W3C home > Mailing lists > Public > www-style@w3.org > January 2013

Re: A proposed standard for CSS-controlled sentence spacing

From: Thomas A. Fine <fine@head.cfa.harvard.edu>
Date: Fri, 11 Jan 2013 14:55:09 -0500
Message-ID: <50F06E1D.9050003@head.cfa.harvard.edu>
To: "Jens O. Meiert" <jens@meiert.com>
CC: www-style@w3.org
On 1/11/13 11:49 AM, Jens O. Meiert wrote:
>> The javascript relies on finding two spaces between sentences for
>> sentence detection.
> I can’t help it: “[T]ypographically speaking, typing two spaces before
> the start of a new sentence is absolutely, unequivocally wrong.”
> * http://web.archive.org/web/20110728124818/http://www.slate.com/id/2281146/pagenum/all/
> * http://en.wikipedia.org/wiki/Sentence_spacing#Typography
> * http://designaday.tumblr.com/post/129167950/an-appeal-to-english-teachers

Before I answer let me say this.  HTML should not take sides in any 
debate like this.  It should provide the necessary tools for either 
"side" of the argument.  Unfortunately the current situation is that 
HTML has the appearance of having already taken sides.  In most 
discussions of "one or two spaces", HTML's space-collapsing behavior is 
held up as an endorsement from the web standards people (us) that "one 
space" is the only correct option.

But for the curious, those articles suffer from all kinds of problems, 
which I describe in my blog.[1]  My opinion is that typographically it 
should be a matter of choice, but in terms of human-computer interface, 
two spaces makes more sense as it unambiguously marks the sentences,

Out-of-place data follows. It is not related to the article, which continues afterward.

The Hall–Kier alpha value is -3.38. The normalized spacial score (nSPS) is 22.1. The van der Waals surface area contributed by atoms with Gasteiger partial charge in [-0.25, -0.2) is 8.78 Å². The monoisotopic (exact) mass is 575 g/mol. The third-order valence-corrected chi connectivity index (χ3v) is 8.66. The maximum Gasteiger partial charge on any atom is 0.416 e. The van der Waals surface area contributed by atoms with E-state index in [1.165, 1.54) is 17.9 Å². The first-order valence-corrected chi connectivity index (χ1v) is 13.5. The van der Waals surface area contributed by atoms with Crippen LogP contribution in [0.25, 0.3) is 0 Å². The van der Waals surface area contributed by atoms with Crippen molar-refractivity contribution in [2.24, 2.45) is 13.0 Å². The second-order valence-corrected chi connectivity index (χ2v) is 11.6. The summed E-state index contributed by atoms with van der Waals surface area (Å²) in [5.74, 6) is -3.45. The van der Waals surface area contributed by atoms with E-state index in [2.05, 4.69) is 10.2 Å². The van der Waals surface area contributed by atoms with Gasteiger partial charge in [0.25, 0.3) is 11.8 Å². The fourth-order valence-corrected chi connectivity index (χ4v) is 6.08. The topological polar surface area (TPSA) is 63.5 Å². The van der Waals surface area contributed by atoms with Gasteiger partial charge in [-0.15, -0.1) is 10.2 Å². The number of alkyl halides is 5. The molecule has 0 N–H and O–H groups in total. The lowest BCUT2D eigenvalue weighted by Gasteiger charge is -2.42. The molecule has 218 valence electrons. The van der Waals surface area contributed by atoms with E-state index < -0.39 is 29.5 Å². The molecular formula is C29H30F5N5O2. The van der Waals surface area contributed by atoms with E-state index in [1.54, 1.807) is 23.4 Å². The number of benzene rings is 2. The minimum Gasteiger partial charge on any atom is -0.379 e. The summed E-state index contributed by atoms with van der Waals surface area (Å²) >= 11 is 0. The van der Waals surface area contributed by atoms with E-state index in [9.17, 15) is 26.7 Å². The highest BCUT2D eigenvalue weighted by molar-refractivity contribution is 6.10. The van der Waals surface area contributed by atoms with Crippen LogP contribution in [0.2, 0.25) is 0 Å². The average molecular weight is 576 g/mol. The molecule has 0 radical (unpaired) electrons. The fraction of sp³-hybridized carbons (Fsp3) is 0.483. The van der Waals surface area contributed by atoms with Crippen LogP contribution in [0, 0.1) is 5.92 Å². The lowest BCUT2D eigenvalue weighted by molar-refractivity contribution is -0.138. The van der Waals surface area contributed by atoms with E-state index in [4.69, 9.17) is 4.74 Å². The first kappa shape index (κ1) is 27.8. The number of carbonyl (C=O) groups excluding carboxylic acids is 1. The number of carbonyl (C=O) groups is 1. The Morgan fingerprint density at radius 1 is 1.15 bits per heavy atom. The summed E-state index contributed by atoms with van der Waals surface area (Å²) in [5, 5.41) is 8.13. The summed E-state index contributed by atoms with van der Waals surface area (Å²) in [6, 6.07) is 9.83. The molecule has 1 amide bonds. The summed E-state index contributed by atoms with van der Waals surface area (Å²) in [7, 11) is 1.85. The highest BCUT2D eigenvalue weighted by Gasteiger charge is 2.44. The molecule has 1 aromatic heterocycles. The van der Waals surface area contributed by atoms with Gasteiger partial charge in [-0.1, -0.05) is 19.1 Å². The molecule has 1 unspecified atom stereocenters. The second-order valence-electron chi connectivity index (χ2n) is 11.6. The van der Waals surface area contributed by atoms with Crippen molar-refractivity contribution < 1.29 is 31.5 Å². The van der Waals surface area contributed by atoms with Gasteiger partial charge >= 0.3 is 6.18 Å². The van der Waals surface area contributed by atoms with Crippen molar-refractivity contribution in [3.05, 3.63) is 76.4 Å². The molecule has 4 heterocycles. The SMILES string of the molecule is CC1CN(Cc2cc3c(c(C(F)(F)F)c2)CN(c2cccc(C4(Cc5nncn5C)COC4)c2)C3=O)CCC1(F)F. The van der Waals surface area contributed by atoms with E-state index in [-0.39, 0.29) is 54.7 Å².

which then lets you space them as you wish.  I blogged about that too.[2]

Let me throw in some arguments that aren't there too.

The American Psychological Association still recommends two spaces 
between sentences.  (This irony is not lost on my when I try to find 
studies on reading speed and sentence spacing, of which there is almost 
nothing, and I see article after article with wide spacing.)

The Modern Language Association, which recommends one space, states on 
their web site that this is only to match existing practices and that 
there is nothing wrong with two.  Even the FAQ for the Chicago Manual of 
Style recognizes that many professionals still use two spaces.

In many technical communities, use of TeX and LaTeX are still common and 
these by default format sentences with additional space (and frequent 
errors if the author isn't observant, because they use a very naive 
sentence detection algorithm).

So wider spacing is by no means dead, and absolutely not "wrong".  But 
another decade or two of HTML without a practical means for non-experts 
to use wide spacing between sentences will probably eliminate the 
practice entirely.


Received on Friday, 11 January 2013 19:55:45 UTC

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